What Is a Mortuary?


A morgue is a facility in a hospital or medical center where bodies are stored. They are kept there until they can be identified or an autopsy is performed.

Oftentimes, funeral homes have their own morgues so they can provide more services than just an autopsy and burial. They can also perform embalming and have onsite cremation services.


Morgue is a place where bodies are kept temporarily until they can be identified or autopsied. It’s typically located inside a hospital or medical center, although some standalone morgues also exist. While movies often show a morgue as an empty room with a few drawer-like compartments, most real-life mortuaries have much more spacious and well-insulated cold chambers.

These can maintain either a slower positive temperature that doesn’t prevent decomposition or a negative one, which completely freezes the body and slows down decay. There are also special mortuary freezers that can be used to transport the bodies for further processing.

Because the bodies in a morgue are highly infectious, the facilities must contain the spread of germs. For instance, it’s important to provide safety showers and eye wash equipment within the morgue. The facility should also have a back-up system for the refrigeration in case of power outage.


Embalming is the process of replacing body fluids with chemicals to preserve and disinfect the remains. It’s not required by law in the US, but many funeral homes choose to embalm their clients to provide a more respectful goodbye. This machine looks like a toilet but is actually used to drain and replace bodily fluids during embalming. It’s a vital tool in the mortuary that saves a lot of time and effort.

To begin the process, a funeral director will insert a specialized embalming solution into an artery, often in the neck’s carotid or jugular vein. He or she will then wash the body, focusing on private areas, and position it, bending, flexing, and massaging arms and legs to relieve rigor mortis. Once a peaceful pose is achieved, the face will be set. This step is important because it gives family and friends a chance to make arrangements, talk, and say their last farewells before the casket is closed.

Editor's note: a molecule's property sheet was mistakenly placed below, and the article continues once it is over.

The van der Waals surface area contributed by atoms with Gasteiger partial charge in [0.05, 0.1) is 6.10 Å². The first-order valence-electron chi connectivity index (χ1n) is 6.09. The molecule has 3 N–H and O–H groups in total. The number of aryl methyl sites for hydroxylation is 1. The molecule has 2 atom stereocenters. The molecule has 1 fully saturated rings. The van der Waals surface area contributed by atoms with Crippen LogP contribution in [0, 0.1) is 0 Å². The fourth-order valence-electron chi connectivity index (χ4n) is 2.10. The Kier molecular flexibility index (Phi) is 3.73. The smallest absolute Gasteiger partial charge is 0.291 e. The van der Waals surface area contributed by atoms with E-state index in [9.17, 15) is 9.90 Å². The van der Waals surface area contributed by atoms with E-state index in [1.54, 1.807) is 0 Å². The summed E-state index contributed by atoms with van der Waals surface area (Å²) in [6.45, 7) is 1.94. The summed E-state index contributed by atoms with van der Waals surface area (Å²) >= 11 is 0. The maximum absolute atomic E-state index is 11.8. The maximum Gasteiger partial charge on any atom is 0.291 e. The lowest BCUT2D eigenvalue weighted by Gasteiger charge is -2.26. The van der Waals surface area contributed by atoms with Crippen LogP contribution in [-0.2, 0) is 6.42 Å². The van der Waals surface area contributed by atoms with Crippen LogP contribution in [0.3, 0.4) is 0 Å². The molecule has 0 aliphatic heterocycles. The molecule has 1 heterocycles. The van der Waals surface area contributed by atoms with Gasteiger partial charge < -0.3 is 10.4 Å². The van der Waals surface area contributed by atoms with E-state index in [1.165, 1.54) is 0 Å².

Coffins are boxed containers that have been used to carry and protect bodies for funerals in many cultures across the world. They’re important because they provide a barrier between the body and the funeral home staff, which helps prevent the spread of any infectious diseases that may be present. In addition to other procedures like embalming, coffins can help slow the rate of decomposition and preserve the body until the time of burial or cremation.

The most common type of coffin is a wooden box that’s about six-sided and narrower at the feet and head than it is at the shoulders. It’s usually painted or decorated and can feature wreaths, carving, or other symbols of death. More elaborate coffins are often reserved for wealthy families or people of high status.

Caskets are similar to coffins, but they’re typically made of metal or wood with a hinged lid. They’re more expensive than coffins, but they offer a better opportunity for family members and friends to say their goodbyes. Many funeral homes sell caskets as part of their services, and they can be rented for use during viewings.


Cremation is a common choice for many families. It allows for more flexibility with memorialization and can save money compared to burial costs. However, there are some disadvantages to it.

First, the body is prepared for cremation by washing it with water and a disinfectant. Then the funeral director sutures any incisions and applies cosmetics. This may include the use of specialized makeup or regular store-bought products.

In some Christian countries and cultures, traditional burial is discouraged as a rejection of the respect due to humans who are created in God’s image. However, cremation is becoming more acceptable to the majority of Christians and other religions.

As the earth’s land resources are limited, cremation can also help conserve space by not using a casket or grave site. Ashes can be scattered or kept in a special urn. They can also be used to make jewelry or incorporated into other art pieces.

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